13:29: Bryce Salvador scores for the Blues to make it 2-0. Great passing by the Blues and Salvador wristed it over the shoulder of Khabibulin.

10:30: Yanic Perreault, Sergei Samsonov and Adam Burish are playing together.
If you are wondering, Andrei "Desperately Seeking" Zyuzin is now a Blackhawk. This is his sixth team. The Hawks are hoping veterans like Robert Lang, Perreault and Samsonov can mix in with their high-level young players to give them a chance to make the postseason. As some of you know, I picked the Hawks to make the playoffs in the West before the season began.

7:50: Kane is putting on a clinic right now. He is out there with Lang and Jason Williams, creating all kinds of chances with his speed, Denis Savard spin-o-rama moves and excellent vision. Oh, and he has good hands. He could be as good as Pat LaFontaine if he has Patty's energy and drive.

6:50: Kane and Toews are on the ice for the last minute of a Hawks power play. Kane is electric -- think Andy MacDonald or Daniel Briere. He seems to reach top speed after one stride and makes many NHL defensemen look like human pylons. Kane turns 19 on Nov. 19. Toews reminds me a bit of Vincent Lecavalier. Toews will be 19 over the entire regular season. He turns 20 on April 29. He was born in Winnipeg, Manitoba.

6:20: There is a goal review going on that has taken up the commercial break and five more minutes and counting. "Dances With Wolves" didn't take this long. The question is whether a puck went in the net or not for the Hawks. The puck rode up the back of the net like an X-Games skateboarder, sat on top of the net for a second, popped up in the air, off the back of Blues goalie Manny Legace and into the net for a split second before Legace knocked it out of midair with his arm. It's a goal. Thank God, or Bobby Orr. The goal horn sounds, literally, more than 10 minutes after the puck went in. That has to be a record. Williams gets the goal. By the way, too many teams have horns now. It's cliché. Everybody stop.

4:30: Magnus Ver Magnusson Johannson and Brent Sopel are playing together. Johannson might be a concern. He makes me nervous. I've always like Sopel and thought he was a big offseason sign by the Hawks. He has good size, plays physical and has a good, right-handed shot. He doesn't appear to be proficient at Scrabble, but that is a rash generalization on my part.

Second Period
18:58: Brent Seabrook and Duncan Keith are an excellent pair of young defensemen. They move the puck well, have good feel, make nice first passes and play physical. After those two, there is a drop-off. Again, this is where Khabibulin comes into play.

16:15: The Blues' broadcasting team is now having a conversation with injured Blue Eric Brewer. This is just great. As the two teams go up and down the ice, we are hearing a conversation. Why don't television people realize that we hate this? We want to hear play-by-play announcers describe the play and build the drama. Brewer is a cool dude, but talk to him in between periods. If a goal would have been scored while this conversation was going on, I would have thrown my Dell at the TV and turned on "Hannah Montana."

14:43: Keith Tkachuk scores his third goal of the season off a nice pass from Brad Boyes, who is a real good player. It's now 3-1. That is career goal No. 476 for the player everyone refers to as "Walt." Is Keith Tkachuk a Hall of Famer? I'm going to say no by a hair -- for now. The Hawks are not good in their own end and coach Denis Savard better fix that if Chicago wants to make a run at the playoffs.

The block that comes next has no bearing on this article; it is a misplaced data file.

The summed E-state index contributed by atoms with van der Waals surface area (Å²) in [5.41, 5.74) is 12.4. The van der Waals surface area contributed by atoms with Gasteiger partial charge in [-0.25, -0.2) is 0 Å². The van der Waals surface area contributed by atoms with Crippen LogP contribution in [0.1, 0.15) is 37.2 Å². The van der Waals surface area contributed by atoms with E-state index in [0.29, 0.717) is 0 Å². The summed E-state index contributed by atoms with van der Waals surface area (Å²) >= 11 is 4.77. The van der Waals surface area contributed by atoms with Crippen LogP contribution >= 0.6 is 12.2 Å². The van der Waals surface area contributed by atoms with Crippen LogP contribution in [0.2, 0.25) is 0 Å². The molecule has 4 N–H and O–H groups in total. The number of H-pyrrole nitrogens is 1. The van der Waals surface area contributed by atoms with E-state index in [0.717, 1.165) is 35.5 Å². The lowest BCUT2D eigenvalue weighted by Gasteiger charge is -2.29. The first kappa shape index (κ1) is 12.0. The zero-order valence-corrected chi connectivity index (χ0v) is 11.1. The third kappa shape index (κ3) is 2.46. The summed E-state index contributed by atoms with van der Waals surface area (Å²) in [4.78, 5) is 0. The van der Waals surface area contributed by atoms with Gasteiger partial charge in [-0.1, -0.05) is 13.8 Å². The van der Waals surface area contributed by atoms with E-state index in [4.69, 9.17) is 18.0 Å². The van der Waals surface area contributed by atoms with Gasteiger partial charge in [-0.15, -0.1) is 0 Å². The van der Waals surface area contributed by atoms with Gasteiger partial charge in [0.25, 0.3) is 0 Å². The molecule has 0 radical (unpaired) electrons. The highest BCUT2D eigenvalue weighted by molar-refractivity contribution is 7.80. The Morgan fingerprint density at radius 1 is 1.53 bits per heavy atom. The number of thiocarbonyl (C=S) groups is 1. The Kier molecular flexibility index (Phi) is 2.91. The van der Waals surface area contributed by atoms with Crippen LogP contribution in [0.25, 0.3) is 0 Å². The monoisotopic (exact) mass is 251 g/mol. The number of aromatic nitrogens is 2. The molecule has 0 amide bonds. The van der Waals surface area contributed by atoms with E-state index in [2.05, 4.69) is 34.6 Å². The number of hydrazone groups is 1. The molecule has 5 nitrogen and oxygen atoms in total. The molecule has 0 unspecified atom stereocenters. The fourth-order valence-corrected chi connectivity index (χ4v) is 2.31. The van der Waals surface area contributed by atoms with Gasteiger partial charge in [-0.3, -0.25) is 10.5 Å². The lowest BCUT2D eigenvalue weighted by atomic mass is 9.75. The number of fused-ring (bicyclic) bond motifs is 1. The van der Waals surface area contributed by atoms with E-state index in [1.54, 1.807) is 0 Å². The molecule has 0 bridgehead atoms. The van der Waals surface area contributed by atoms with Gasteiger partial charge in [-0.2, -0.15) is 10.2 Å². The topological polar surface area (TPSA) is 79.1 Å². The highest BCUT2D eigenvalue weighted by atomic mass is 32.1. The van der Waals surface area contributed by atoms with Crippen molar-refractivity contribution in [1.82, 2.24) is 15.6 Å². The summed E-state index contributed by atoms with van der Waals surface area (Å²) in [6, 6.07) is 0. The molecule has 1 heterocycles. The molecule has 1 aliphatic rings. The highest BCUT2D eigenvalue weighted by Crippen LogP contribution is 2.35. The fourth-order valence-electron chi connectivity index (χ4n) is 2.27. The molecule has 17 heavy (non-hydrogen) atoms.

9:40: Blues play-by-play man John Kelly just mentioned how the Hawks signed Sopel for $1.5 million after the Red Wings only offered $500,000. Analyst Bernie Federko said something to the effect that it was a good financial move and he went to a much nicer city. Kelly responded, "Well, that's your opinion." Note to John: That's the opinion of every person who has been to both cities, including the mayor of Detroit, Steve Yzerman, Jack White and Gates Brown.

8:14: Samsonov, the 1998 rookie of the year, is getting booed again. Even some of the empty seats are booing. Samsonov entered this season with 32 goals in his last 137 NHL games. One reason is he will not take the puck to the front of the net. He is the only small player who got worse after the lockout. And to think, as I write this, he is only 28 years old, 28 years old and finished.

3:41: The Blues have sucked the life out of this game, sitting back and nursing their 3-1 lead. They better be careful. They've basically told the Hawks, 'We are no longer attempting to score.' Legace is starting to get peppered as his Blues teammates are on their heels. The Blues have just 17 shots on goal in the game through two periods.

Third Period
20:00: My over/under on Blues' shots on goal in this period is six. I'm taking the under. [They ended up getting eight as a result of a last-minute power play.] It just dawned on me that the Hawks should begin to focus on Marian Hossa as a free-agent signing next summer. The Thrashers forward will only be 29 years old. If I am the Hawks, I go after him hard with a seven-year deal. Hossa is a productive, durable player who would be perfect with Toews. And how good would Wade Redden look in a Blackhawks jersey, Chicago? The Hawks must get one of these two players. They probably won't be able to get both, but you never know.